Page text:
PinothyJ said:

"Digital Downloads"

Another tautology, and in the title as well?

Jos Jos said:

Agreed with Steve, services like Spotify and Pandora are making piracy less and less convenient. iTunes and now iTunes Match (along with the Google and Amazon equivalents) are doing their part too. They only thing most of these services still need to work out is international availability, but that's probably because record labels make such licensing deals a pain in the ass.

TJGeezer said:

Steve and Jos nailed it. On the international access problem, though, it goes deeper I think than PITA licensing practices and maybe has more to do with U.S. distortions of copyright law, or so I've heard. Some countries simply don't care to go after their own citizens because of laws written by and for U.S. private interests, an attitude that annoys hell out of the RIAA enforcers.

Spotify has fixed that problem for me, but it's just as hard to find a legal way to watch U.S., New Zealand, Canadian or Australian TV - even PITA licensing seems blocked in noncompliant countries.

Being on a retirement pension in Mexico, I do wish on-demand streaming TV were available but to qualify, I'd also have to pay for a fast, anonymizing proxy with a region-selectable IP address to get the U.S., Australian, New Zealand, U.K. and Canadian programs I enjoy.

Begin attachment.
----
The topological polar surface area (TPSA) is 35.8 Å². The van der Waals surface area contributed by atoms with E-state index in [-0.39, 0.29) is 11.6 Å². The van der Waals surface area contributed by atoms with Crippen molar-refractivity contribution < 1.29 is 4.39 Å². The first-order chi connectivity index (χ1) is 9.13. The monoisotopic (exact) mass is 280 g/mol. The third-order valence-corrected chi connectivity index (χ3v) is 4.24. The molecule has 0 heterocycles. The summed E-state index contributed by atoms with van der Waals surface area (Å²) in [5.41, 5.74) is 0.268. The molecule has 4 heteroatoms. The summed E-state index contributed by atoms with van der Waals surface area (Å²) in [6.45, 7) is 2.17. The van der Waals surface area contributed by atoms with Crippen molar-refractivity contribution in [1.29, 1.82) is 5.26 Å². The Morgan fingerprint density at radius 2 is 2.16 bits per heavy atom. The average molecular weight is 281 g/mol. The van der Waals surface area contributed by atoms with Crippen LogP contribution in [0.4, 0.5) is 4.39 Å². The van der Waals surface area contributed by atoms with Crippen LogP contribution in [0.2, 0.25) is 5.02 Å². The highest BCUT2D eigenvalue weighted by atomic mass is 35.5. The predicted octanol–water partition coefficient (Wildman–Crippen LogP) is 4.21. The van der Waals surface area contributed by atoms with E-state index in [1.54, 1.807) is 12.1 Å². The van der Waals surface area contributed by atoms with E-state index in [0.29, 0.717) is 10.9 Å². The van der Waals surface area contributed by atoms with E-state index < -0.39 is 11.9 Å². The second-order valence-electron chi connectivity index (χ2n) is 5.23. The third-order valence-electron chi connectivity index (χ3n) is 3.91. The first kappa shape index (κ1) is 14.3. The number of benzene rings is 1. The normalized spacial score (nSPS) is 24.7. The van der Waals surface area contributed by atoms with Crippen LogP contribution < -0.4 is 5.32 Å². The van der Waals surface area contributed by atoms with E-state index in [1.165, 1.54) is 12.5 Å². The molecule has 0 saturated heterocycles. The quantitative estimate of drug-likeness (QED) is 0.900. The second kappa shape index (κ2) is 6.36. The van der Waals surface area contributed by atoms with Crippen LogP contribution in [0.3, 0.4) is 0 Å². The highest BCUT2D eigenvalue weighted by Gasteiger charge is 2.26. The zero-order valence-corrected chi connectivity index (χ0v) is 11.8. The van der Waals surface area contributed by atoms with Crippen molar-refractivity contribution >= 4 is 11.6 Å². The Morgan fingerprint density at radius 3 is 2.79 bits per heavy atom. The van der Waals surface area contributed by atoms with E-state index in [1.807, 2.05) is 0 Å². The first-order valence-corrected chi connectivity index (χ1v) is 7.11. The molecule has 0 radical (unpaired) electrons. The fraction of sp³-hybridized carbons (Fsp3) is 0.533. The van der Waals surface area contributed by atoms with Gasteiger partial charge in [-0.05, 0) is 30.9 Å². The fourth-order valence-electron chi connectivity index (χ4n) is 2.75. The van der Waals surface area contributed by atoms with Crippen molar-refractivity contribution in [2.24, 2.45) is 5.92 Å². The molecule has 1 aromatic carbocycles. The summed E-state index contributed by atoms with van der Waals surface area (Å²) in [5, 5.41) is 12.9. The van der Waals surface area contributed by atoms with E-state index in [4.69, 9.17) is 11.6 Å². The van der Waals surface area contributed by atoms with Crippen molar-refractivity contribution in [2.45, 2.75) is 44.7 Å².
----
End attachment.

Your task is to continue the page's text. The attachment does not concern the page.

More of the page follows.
Even assuming I could find such a proxy service without impossible ping times, it would add cost to stream from too many countries for my monthly pension to cover. An encrypted Usenet connection in some happy non-RIAA, non-MPAA enforcer country simply makes better sense, especially if you want less parochial or nationalistic TV fare.

Guest said:

I'm sorry but no matter how competitive is Pandora and Spotify, you can't beat zero.

waterytowers said:

Remove all barriers to consuming media globally at a single price for all, then pirating will effectively end. There will always be some people not willing to or unable to afford to pay, but as an Aussie I refuse to pay for media at inflated prices. I also don't torrent movies or music, I am more of a book reader, yet another industry that costs double in Australia compared to USA pricing.

The most effective way to beat poor business practice is to not buy from the business. If people realised how much power they have over these companies by refusing to consume or buy their products the industry would come to its senses very quickly, I suspect a concerted effort would bring results within a year. Not many businesses would be able to cope with no revenue for more than a year.

Unfortunately I don't see international pricing about to change because there are too many people that are either willing to pay the higher price for media outside the USA or are willing to pay the cheaper USA price by buying from USA using the known workarounds. Either way the greedy companies still get their money.

tomkaten tomkaten said:

@PinothyJ: Haha, that's funny and sooooo true...